As Thursday draws to a close in Kyiv and in Moscow, here are the key developments of the day:
A third evacuation operation is underway from the destroyed and besieged southern city of Mariupol, according to the United Nations secretary-general. On Wednesday, aid workers helped evacuate 320 people from the area, he said. Earlier this week, another 59 people were evacuated, along with 101 civilians from the Azovstal steel works, the final pocket of Ukrainian resistance in the city.
Fighting continues over the Azovstal plant in strategic Mariupol. The building, with sprawling tunnels underneath, has become the epicenter of the battle for Mariupol. Hundreds more civilians are still trapped inside the plant, along with about 2,000 Ukrainian soldiers, Ukrainian authorities estimate.
Belarusian President Alexander Lukashenko said he did not expect Russia’s military incursion in Ukraine to “drag on this way.” In a 90-minute interview with The Associated Press, the authoritarian leader and longtime Moscow ally also defended the invasion, which Russian authorities called a “special military operation.”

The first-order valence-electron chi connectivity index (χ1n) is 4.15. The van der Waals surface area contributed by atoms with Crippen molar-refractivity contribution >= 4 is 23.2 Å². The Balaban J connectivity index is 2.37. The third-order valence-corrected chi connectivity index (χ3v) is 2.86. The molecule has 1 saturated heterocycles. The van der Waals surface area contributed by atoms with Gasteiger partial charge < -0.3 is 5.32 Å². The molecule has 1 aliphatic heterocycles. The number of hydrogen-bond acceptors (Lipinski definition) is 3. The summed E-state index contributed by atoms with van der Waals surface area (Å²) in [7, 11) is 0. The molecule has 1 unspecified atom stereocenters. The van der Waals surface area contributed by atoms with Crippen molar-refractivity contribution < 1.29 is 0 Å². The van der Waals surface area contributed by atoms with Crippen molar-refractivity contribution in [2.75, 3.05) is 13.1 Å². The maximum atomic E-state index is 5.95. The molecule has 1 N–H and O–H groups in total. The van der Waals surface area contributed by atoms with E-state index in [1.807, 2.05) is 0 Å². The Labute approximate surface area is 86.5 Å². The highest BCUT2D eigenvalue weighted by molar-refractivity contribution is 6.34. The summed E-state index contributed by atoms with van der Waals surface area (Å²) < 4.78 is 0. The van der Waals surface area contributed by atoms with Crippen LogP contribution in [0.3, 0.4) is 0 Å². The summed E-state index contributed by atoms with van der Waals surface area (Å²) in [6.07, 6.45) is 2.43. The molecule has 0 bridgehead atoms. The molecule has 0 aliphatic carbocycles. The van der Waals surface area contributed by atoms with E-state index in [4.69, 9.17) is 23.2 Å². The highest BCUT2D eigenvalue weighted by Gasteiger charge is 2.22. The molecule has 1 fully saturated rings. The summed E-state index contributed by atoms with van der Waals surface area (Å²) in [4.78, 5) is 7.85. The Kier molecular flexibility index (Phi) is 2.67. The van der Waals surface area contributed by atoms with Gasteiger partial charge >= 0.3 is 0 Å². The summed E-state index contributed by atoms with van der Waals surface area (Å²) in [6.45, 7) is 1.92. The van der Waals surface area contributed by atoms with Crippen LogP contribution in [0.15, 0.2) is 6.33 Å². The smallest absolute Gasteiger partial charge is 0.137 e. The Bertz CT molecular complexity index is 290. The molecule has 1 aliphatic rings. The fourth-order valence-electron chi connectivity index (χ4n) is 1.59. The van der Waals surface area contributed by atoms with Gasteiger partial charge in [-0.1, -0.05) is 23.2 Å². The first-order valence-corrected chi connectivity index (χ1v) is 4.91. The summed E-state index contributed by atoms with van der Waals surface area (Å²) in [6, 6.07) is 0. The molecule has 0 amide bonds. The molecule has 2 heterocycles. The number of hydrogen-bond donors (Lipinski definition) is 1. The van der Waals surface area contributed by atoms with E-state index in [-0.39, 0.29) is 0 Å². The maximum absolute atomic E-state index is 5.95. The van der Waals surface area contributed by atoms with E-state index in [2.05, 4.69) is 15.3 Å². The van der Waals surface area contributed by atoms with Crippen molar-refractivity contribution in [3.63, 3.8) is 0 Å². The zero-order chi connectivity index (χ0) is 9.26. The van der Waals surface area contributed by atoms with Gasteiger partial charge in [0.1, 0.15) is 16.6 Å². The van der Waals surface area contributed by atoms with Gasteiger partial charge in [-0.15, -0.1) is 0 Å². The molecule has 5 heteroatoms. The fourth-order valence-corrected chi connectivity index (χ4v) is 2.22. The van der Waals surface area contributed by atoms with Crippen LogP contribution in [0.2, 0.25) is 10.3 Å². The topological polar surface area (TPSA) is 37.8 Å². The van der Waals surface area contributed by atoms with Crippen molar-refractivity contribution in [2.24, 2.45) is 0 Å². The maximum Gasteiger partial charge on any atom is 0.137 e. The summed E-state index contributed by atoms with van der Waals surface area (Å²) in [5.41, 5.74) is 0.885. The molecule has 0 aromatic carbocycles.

Israel says Russian President Vladimir Putin apologized for his foreign minister’s Monday remarks about Nazism. Israeli Prime Minister Naftali Bennett said he accepted an apology from Putin on a call; Russia has not commented on this. An interviewer had asked Russia’s top diplomat Sergey Lavrov about Moscow’s claim that Ukraine, led by a Jewish president, is run by Nazis. Lavrov claimed Hitler had Jewish roots and that “the biggest antisemites were Jewish,” which Israeli leaders called unforgivable lies.
European leaders are nearing a deal to ban Russian oil imports, though several countries are seeking exemptions or longer phase-in. Energy alliance OPEC+ agreed to a small increase in oil production for June, despite calls for a bigger boost from Western countries.
Evacuees from Mariupol describes how they survived inside the Azovstal steel plant.
Premature American twins rescued from Ukraine have become stuck in bureaucratic limbo.
What Europe’s ban of Russian oil could mean for energy markets — and your gas prices.
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